Carotid (ka-ROT-id) ultrasound, also called Doppler ultrasound or Carotid duplex ultrasound, is a painless and harmless test that uses high-frequency sound waves to create pictures of the insides of the two large arteries in your neck. These arteries, called carotid arteries, supply your brain with oxygen-rich blood. You have one carotid artery on each side of your neck.
Carotid ultrasound shows whether a substance called plaque (plak) has narrowed your carotid arteries. Plaque is made up of fat, cholesterol, calcium, and other substances found in the blood. Plaque builds up on the insides of your arteries as you age. This condition is called carotid artery disease.
A carotid ultrasound can show whether plaque buildup has narrowed one or both of your carotid arteries and reduced blood flow to your brain. If plaque has narrowed your carotid arteries, you may be at risk of having a stroke. That risk depends on how much of your artery is blocked and how much blood flow is restricted. To reduce your risk for stroke, your doctor may recommend medical or surgical treatments to reduce or remove the plaque buildup in your carotid arteries.
Figure A shows how the ultrasound probe
(transducer) is placed over the carotid artery. Figure B is a color
ultrasound image showing blood flow (the red color in the image) in
the carotid artery. Figure C is a waveform image showing the sound
of flowing blood in the carotid artery.
Carotid ultrasound checks for plaque buildup in the carotid arteries. Plaque can narrow or block your carotid arteries, preventing oxygen-rich blood from reaching your brain. Your doctor may recommend a carotid ultrasound if you:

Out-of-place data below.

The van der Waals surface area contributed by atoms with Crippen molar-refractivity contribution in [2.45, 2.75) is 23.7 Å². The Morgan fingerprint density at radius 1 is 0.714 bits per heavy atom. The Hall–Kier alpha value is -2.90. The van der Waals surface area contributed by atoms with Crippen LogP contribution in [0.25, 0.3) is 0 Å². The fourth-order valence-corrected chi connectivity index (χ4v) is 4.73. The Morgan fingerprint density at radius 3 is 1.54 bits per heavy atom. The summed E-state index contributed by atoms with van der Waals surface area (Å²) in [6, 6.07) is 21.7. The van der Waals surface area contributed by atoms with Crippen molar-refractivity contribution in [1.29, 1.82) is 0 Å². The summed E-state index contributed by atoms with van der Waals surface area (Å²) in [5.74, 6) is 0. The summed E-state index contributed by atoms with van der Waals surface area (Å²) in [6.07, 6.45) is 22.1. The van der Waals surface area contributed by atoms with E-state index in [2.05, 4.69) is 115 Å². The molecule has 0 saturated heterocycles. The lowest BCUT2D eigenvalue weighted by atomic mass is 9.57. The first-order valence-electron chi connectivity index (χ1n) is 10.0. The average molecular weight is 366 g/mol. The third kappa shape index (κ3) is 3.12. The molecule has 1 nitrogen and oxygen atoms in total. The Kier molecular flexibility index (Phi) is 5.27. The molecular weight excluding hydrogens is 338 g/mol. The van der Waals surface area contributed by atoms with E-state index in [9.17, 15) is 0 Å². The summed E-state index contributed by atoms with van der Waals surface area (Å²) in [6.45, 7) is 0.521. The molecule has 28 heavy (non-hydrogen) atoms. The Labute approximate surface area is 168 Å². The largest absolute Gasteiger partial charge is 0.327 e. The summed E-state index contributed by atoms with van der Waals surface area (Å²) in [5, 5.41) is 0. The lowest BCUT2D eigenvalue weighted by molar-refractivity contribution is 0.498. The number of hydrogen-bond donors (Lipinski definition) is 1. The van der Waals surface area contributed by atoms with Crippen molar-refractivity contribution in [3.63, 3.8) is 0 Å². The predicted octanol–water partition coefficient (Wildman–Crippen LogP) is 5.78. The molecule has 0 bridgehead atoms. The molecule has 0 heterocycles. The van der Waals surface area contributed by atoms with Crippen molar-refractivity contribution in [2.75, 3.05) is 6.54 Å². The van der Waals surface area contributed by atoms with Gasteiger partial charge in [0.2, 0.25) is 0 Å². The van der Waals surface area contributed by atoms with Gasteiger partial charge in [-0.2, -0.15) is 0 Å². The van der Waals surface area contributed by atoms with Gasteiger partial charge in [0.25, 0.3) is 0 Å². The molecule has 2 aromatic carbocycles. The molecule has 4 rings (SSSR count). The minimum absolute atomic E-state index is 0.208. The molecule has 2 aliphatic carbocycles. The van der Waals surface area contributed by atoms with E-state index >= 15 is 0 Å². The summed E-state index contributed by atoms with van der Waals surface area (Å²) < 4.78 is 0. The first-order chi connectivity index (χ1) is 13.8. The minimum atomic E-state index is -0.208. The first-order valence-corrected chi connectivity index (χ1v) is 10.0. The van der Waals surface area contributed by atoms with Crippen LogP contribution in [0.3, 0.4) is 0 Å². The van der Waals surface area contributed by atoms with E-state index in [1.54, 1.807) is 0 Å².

- Had a stroke or mini-stroke recently. During a mini-stroke, you may have some or all of the symptoms of a stroke. However, the symptoms usually go away on their own within 24 hours.
- Have an abnormal sound in your carotid artery called a carotid bruit (broo-E). Your doctor can hear a carotid bruit with the help of a stethoscope put on your neck over the carotid artery. A bruit may suggest a partial blockage in your carotid artery that could lead to a stroke.
Your doctor also may recommend a carotid ultrasound if he or she suspects you may have:
- Blood clots that can slow blood flow in your carotid artery
- A split between the layers of your carotid artery wall that weakens the wall or reduces blood flow to your brain
A carotid ultrasound also may be done to see whether carotid artery surgery, also called carotid endarterectomy (END-ar-ter-EK-to-me), has restored normal blood flow through your carotid artery.
If you had a procedure called carotid stenting, you may have carotid ultrasound afterward to check the position of the stent put in your carotid artery. (The stent, a small mesh tube, helps prevent the artery from becoming narrowed or blocked again.)
Sometimes carotid ultrasound is used as a preventive screening test in people who have medical conditions that increase their risk of stroke, including high blood pressure and diabetes. People who have these conditions may benefit from having their carotid arteries checked regularly, even if they show no signs of plaque buildup.
Carotid ultrasound usually is done in a doctor's office or hospital. The test is painless and often doesn't take more than 30 minutes.
The ultrasound machine includes a computer, a video screen, and a transducer. A transducer is a hand-held device that sends and receives ultrasound waves into and from the body.
You will lie on your back on an exam table for the test. Your technician or doctor will put a gel on your neck where your carotid arteries are located. This gel helps the ultrasound waves reach the arteries better.
Your technician or doctor will put the transducer against different spots on your neck and move it back and forth. The transducer gives off ultrasound waves and detects their echoes after they bounce off the artery walls and blood cells. Ultrasound waves can't be heard by the human ear.
A computer uses the echoes to create and record pictures of the insides of the arteries (usually in black and white) and your blood flowing through them (usually in color; this is the Doppler ultrasound). A video screen displays these live images for your doctor to review.
Figure A shows how the ultrasound probe (transducer) is placed over the carotid artery. Figure B is a color ultrasound image showing blood flow (the red color in the image) in the carotid artery. Figure C is a waveform image showing the sound of flowing blood in the carotid artery.